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Building bridges


Imagine you live in the remote northern Alberta First Nations community of Fox Lake, more than 800 kilometers from Edmonton. Your child is sick, and the local nursing station has advised you to take your child to the Stollery Children’s Hospital for the care they need. In this community, your summer transportation option is by barge, which costs $50 each way. In the winter, the option is to travel by ice road. The only other alternative is to book an expensive flight to Edmonton.

Once you’ve figured out your travel arrangements, you arrive at the Stollery Children’s Hospital, a building larger than any you have ever seen. You’re overwhelmed by the noise, by the number of people and by the large space you need to navigate with your family. Then, when your child is admitted, you struggle to understand medical terminology that isn’t in your first language.

This is a reality for many Indigenous families in Alberta who have children with complex medical needs.

With nearly 30 per cent of Alberta’s Indigenous population under the age of 14, the province has one of the youngest and fastest-growing Indigenous populations in Canada. Indigenous families, particularly those in rural communities, face unique and stressful challenges when their children need to visit or stay at the Stollery. This highlights why the Awasisak program is crucial for improving Indigenous children’s health in northern Alberta and beyond.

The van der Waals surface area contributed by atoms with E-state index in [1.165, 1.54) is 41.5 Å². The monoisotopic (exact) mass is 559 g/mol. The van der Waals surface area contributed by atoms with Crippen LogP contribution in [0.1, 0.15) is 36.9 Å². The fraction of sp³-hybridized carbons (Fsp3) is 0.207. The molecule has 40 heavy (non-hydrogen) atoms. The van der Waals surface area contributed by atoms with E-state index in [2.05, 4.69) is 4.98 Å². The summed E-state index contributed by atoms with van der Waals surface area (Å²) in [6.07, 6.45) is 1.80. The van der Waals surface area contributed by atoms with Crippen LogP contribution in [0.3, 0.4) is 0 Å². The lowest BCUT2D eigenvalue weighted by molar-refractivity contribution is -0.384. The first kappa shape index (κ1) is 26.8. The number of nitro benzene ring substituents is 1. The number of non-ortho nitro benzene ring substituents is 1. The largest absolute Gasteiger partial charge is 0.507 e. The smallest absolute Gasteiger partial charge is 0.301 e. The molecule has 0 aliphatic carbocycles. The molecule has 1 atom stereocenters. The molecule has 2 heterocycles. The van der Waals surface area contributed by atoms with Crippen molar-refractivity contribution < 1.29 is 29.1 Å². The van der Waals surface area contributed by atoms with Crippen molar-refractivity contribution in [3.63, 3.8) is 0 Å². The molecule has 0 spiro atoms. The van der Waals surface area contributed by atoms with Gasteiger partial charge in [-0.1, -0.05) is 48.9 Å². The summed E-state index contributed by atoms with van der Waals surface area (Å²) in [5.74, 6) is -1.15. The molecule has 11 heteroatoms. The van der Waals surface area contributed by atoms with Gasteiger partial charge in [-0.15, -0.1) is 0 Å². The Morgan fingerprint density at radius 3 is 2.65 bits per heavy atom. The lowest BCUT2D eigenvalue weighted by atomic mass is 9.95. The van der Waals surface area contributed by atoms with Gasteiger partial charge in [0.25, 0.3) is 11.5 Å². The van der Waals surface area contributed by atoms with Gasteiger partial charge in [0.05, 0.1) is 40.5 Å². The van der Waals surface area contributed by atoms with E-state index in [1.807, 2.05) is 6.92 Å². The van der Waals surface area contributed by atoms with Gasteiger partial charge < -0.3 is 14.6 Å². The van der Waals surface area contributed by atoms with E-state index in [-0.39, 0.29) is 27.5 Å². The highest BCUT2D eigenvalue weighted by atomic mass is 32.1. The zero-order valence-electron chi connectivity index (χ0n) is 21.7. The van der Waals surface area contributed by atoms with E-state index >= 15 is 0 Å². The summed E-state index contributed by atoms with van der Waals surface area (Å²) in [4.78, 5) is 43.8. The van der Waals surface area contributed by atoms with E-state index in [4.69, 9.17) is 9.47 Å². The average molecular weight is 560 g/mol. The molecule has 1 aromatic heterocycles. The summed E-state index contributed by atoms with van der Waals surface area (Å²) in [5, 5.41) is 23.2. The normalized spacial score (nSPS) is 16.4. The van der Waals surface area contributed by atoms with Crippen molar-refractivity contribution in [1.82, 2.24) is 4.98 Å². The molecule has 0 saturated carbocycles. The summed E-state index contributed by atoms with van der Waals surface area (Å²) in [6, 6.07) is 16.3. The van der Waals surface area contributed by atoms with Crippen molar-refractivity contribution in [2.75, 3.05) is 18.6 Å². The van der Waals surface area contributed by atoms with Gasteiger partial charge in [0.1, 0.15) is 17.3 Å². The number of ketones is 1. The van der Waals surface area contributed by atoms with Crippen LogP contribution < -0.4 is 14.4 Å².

The Awasisak Indigenous Health Program is the one and only Indigenous pediatric health program in Canada. The program aims to provide targeted support to Indigenous children and their families, especially those living in rural and remote communities.

Stollery white and purple bear stuffy sitting on a shelf with two tipis.

The goal of the Awasisak program is to build bridges for Indigenous children’s health. It’s a unique example of honouring and implementing the Truth and Reconciliation recommendations and the child-first approach to improving health-care access through greater community engagement, outreach and consultation. The experts on the Awasisak team improve the experience of patients and families by weaving Indigenous language, culture and tradition into specialized, family-centred care.

Last year, the Stollery Children’s Hospital Foundation invested $545,673 in the Awasisak program, which helped serve 496 families from 97 different communities across four provinces and all three territories. Support included 1,182 in-person visits, 777 virtual visits or phone calls and 2,380 consultations to service providers. The care provided by the Awasisak team extends beyond the walls of the Stollery, too. This can involve contacting rural pharmacies to make sure there is a plan to carry the child’s necessary prescriptions or liaising with the nearest health-care provider to arrange for home-care or follow-up appointments in the child’s community.

Without donor support for the Awasisak program, Indigenous patients and their families would be missing a critical link in the care that they deserve.

What types of targeted support does the Awasisak program provide?

  • Daily contact with patients and families.
  • Culturally safe space for families.
  • Assistance with navigating the Hospital.
  • Cultural events and ceremonies.
  • Discharge planning (prescriptions, supplies, home-care).